Next came “Scarecrow Island,” written and directed by Hyemi Park. (Or Park Hye-mi, depending on your approach to transliterating names; in any event, I saw Park’s feature film Crimson Whale at Fantasia in 2015, and was privileged enough then to interview her, which you can read here.) This is a post-apocalyptic film, following a pilot who is part of a unit flying sorties against monsters who have emerged after a nuclear war and now, among dangerous radioactive storms, threaten the remnants of humanity. Then the pilot finds an island where none should exist, and on the paradisic island an old lady building scarecrows that seem to wave to him, beckoning him down. Is it real, or delusion? Does it matter? But what will the pilot do when orders come to strike at the island?
The first thing you notice in “Scarecrow Island” are the colours, or that’s how it was for me coming on the heels of “Valley of White Birds.” The technological base housing the pilots is pale, grey, washed-out; Scarecrow Island is green, vibrant. It’s a direct visual image of how much has been lost. The haunting images of the scarecrows, humanlike but hollow, feels like a meaningful symbol: you don’t entirely know how much to believe of the island or of the broader setting — how much of the threat the pilots are fighting is real, and how much a creation of the authorities? How much do we know about the authorities themselves, faceless and manipulative? This is a bleak but convincing film that uses ambiguity well to create an ending that feels victorious and hollow at once. It’s a remarkable piece of work.
Finally came “Cocolors,” written and directed by Yokoshima Toshihisa. It takes place in a world devastated by the eruption of Mount Fuji. Survivors live deep underground, wrapped head-to-toe in survival suits. In this world we find two children, Aki (Takada Yuuki) and Fuyu (Hata Sawako). Fuyu wants to see the outside, but is too frail. Aki joins the Salvage Unit, which brings back pieces of the grey ash-coloured outside to the underworld of fire, colour, and ritual. Fuyu becomes an artist, trying to reconstruct the world as it was. But will he ever be able to imagine or recreate the colour of sky?
That really only scratches the surface of the drama the film creates. This is a story of blighted childhood, of children growing up in a blighted world, of young visionaries struggling to imagine something better and make their vision real. The tension and the stakes increase steadily through the film, as characters are driven to face their fears. That’s visually brought out by the suits; when they shed their protective shells we understand the finality of their choices.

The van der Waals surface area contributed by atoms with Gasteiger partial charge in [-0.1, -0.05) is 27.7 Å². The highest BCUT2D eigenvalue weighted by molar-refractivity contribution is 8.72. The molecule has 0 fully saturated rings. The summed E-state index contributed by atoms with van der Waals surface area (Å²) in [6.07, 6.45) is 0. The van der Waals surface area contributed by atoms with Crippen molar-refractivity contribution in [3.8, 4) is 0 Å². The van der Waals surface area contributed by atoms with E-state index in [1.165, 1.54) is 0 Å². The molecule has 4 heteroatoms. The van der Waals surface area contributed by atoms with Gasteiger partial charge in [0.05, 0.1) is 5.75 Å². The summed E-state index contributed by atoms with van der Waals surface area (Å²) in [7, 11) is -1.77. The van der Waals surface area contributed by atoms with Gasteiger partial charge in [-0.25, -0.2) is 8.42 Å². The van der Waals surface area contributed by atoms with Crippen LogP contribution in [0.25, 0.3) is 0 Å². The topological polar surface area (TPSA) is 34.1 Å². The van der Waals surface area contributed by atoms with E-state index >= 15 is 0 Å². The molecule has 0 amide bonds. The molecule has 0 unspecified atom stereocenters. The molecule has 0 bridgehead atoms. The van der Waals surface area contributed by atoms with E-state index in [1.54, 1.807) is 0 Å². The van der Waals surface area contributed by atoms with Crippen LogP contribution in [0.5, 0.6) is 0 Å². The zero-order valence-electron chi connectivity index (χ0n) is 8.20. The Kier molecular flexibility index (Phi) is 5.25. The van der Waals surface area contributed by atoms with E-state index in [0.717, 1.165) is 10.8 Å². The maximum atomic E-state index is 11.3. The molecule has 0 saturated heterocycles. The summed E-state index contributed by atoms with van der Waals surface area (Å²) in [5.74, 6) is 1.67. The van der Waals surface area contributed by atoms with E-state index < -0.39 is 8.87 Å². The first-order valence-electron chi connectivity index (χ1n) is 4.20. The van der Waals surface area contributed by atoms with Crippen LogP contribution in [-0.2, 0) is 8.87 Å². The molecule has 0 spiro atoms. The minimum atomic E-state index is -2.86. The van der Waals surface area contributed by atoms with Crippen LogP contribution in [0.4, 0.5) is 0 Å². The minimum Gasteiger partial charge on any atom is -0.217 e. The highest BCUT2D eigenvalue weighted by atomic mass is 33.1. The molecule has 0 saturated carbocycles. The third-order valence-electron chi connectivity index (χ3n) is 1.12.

Appropriately, the colours of the underworld are rich and deep. Fuyu learns to make prints of his creations, and this film becomes to a large extent about his art; about finding colours to describe the world. The design of the underground is spectacular, engaging to look at without being somewhere you’d want to visit, never mind live in: this is a dieselpunk post-apocalypse, with hydraulics and clunky mechanisms, but also one in which atavistic beliefs are re-emerging. It’s a fascinating society to watch, in which everyone is shielded from everyone else; in which everyone has a facade that hides their emotions and true self. In that kind of a setting, the physically weak artist has an incredible power.
For all the technology of the setting, in fact, this future is wedded to dreams. Dream sequences here have an unusual effect: they make the setting more real, by establishing more fantastic alternatives. Here is the world the characters live in, and here is the one they imagine as they sleep. In fact the movie is, as I read it, in the end about the imagining of a better world. A final climb out of the depths tests the limits of vision and the real, an elegant and challenging statement about how far a creator may go for their art.